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3 Common Myths About Personal Injury Cases

If you were recently injured as a result of someone's negligence, you're probably considering a personal injury claim. Filing a personal injury suit can allow you to recoup costs and damages incurred by an injury, assuming the injury isn't your fault.

Unfortunately, misconceptions abound when it comes to personal injury claims. Today, we're taking a look at some of the most common myths about personal injury cases.

Myth #1: Filing a Successful Claim Is Like Winning the Lottery

In the mid-1990s, an elderly woman by the name of Stella Liebeck ordered coffee from a Mcdonald's drive-thru in Albuquerque, New Mexico. Mrs. Liebeck accidentally spilled the coffee on her lap, only to find the coffee was dangerously hot—she received severe third-degree burns across her lap, which required skin grafts to heal.

Mrs. Liebeck filed a personal injury suit against the fast-food giant, arguing that McDonald's negligently served coffee that was too hot for safe consumption. In the lawsuit, Mrs. Liebeck requested $20,000 in compensatory damages—just enough to pay for her medical expenses and lost income. McDonald's never offered her more than $800.

Mrs. Liebeck took McDonald's to court, where the jury heard evidence such as, among other things, that McDonald's had already received over 700 injury cases as a result of boiling coffee, which the chain served at around 180-190 degrees—hot enough to cause third-degree burns in 3-7 seconds. During the trial, McDonald's admitted that it didn't warn customers of how hot the coffee was.

The jury ultimately awarded Mrs. Liebeck $3 million, but she didn't see most of that money—the trial court later reduced the award to $480,000, and to avoid a possible re-trial and appeal, Mrs. Liebeck ultimately settled for even less than that with the fast-food restaurant.

Even huge personal injury cases such as the McDonald's suit are often settled out of court so the claimant can avoid a retrial or appeal on behalf of the perpetrator. Most claimants want to get the injury case over with so they can recoup their damages and move on with their lives—companies, on the other hand, have the resources to fight tooth and nail to avoid paying out damages. Given the option of spending resources and time fighting appeals and retrials to get a larger settlement or just settling for a smaller sum, most claimants take the latter option.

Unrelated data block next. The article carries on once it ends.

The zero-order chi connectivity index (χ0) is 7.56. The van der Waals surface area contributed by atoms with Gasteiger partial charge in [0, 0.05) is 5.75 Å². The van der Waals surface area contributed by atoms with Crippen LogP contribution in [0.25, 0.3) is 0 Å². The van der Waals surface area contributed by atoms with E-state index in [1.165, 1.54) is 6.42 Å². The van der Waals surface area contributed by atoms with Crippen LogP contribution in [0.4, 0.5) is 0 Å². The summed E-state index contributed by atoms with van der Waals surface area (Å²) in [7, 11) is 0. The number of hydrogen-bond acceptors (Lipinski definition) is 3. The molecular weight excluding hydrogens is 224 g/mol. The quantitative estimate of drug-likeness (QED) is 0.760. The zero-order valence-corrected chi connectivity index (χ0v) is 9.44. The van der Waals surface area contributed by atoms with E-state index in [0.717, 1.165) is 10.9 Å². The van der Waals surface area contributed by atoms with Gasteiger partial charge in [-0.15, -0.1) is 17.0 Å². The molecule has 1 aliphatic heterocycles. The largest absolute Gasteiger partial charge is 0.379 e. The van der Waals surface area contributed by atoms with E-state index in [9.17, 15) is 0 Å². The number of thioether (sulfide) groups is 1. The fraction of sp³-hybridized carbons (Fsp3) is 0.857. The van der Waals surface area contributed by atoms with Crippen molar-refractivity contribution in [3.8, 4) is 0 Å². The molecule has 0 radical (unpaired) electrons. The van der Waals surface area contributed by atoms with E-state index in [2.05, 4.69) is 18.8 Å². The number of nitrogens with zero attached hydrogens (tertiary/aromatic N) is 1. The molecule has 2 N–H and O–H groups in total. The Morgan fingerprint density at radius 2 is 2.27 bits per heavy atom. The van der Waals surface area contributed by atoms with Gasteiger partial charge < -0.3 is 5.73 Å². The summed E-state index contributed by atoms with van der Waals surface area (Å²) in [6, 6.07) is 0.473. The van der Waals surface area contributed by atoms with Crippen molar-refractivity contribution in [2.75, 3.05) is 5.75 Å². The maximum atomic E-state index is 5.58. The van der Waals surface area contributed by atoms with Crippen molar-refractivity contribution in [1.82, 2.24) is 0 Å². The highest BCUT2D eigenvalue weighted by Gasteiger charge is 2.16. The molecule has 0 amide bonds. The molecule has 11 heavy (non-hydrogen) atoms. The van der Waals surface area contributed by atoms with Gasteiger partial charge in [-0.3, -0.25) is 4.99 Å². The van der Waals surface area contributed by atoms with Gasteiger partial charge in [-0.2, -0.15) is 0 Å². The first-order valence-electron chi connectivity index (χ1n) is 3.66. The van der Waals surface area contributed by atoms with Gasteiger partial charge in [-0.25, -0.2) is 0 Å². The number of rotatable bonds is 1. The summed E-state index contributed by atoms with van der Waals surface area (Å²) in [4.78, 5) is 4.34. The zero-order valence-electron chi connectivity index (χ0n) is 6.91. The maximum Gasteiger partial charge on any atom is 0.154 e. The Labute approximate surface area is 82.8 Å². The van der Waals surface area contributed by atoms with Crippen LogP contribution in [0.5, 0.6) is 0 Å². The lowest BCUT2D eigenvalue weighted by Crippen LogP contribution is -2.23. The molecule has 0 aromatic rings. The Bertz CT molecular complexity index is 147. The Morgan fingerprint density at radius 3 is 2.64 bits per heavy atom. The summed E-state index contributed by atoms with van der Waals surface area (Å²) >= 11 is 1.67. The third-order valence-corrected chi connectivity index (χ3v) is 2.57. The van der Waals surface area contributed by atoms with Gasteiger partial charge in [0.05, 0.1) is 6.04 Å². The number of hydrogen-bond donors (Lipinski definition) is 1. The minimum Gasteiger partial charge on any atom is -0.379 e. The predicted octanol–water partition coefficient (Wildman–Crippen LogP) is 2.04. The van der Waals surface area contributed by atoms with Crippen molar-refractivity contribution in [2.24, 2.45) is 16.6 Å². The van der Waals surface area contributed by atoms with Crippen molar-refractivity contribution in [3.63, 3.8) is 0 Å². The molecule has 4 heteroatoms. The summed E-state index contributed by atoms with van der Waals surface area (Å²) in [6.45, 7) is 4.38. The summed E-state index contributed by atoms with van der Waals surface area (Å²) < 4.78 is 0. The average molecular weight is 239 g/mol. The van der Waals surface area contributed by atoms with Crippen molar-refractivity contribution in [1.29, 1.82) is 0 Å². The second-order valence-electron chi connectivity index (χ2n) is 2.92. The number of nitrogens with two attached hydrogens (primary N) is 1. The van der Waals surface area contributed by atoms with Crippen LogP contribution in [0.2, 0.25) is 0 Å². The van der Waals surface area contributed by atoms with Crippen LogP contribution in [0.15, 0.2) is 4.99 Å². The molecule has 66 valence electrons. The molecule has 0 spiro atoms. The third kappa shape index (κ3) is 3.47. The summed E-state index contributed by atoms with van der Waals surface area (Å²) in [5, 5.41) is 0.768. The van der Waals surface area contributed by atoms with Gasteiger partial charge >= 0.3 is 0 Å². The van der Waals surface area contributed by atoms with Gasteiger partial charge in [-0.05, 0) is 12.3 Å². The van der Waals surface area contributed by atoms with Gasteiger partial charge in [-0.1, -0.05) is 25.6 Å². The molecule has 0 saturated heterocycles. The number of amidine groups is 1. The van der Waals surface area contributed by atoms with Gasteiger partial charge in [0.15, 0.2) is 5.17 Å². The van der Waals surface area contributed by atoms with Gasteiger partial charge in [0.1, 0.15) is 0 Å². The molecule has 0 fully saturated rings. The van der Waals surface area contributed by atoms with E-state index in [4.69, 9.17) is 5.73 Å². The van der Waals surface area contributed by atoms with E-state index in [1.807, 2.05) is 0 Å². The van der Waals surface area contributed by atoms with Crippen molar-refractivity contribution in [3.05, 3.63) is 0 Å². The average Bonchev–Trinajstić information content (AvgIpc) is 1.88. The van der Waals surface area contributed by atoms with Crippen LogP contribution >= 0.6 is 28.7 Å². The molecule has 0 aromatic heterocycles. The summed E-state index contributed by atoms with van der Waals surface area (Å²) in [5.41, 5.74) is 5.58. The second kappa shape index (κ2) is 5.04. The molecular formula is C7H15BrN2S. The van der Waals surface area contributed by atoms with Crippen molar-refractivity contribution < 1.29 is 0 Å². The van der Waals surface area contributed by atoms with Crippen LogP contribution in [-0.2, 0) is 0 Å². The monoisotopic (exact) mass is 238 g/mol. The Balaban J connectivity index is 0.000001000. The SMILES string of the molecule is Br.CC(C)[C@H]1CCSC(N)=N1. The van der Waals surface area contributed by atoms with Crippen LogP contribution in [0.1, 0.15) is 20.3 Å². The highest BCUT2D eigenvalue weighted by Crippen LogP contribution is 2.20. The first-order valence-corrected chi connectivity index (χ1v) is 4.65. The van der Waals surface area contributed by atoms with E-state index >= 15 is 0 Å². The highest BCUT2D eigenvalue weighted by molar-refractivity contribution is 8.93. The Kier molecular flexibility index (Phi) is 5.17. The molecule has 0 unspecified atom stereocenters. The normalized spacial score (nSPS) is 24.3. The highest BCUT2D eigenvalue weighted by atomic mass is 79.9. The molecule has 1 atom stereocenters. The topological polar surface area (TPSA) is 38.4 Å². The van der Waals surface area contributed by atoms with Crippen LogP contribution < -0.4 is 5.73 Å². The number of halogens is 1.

The vast majority of personal injury cases are filed by an individual only looking to recoup damages for lost wages and medical expenses, not someone who wants to win the lottery.

Myth #2: You Can Always Rely on Insurance Companies

If insurance companies paid out every claim, there would be little need for personal injury lawyers.

Most insurance companies operate on a business model that relies on the assumption the company won't have to pay out most claims. During the COVID-19 pandemic, insurance industry experts worry that many insurers could go under. The reason? Insurance companies can't handle the strain of an excess of claims—even if the claimants are within their rights.

If you're injured, you shouldn't assume that the insurance company will pay out your claim. A personal injury attorney can help you take the case to trial if the insurance company refuses to pay you.

Myth #3: Good Attorneys Only Take on High-Profile Cases

Think back to the McDonald's lawsuit we referenced earlier. High-profile cases often take a significant amount of time and resources for both the claimant and the attorney. They may require the hiring of expert witnesses, or the ability to consistently pursue the case despite appeals and retrials.

For the vast majority of personal injury lawyers, 'small' claims are just as valuable as a claim filed against a huge corporation like McDonald's in terms of resources expended and results achieved.

At Singleton Smith Law Offices, we pride ourselves on providing every client with high-quality legal assistance, no matter the size of their case.

To learn more about how we can help you with your personal injury case, contact us online or via phone at (951) 779-1610.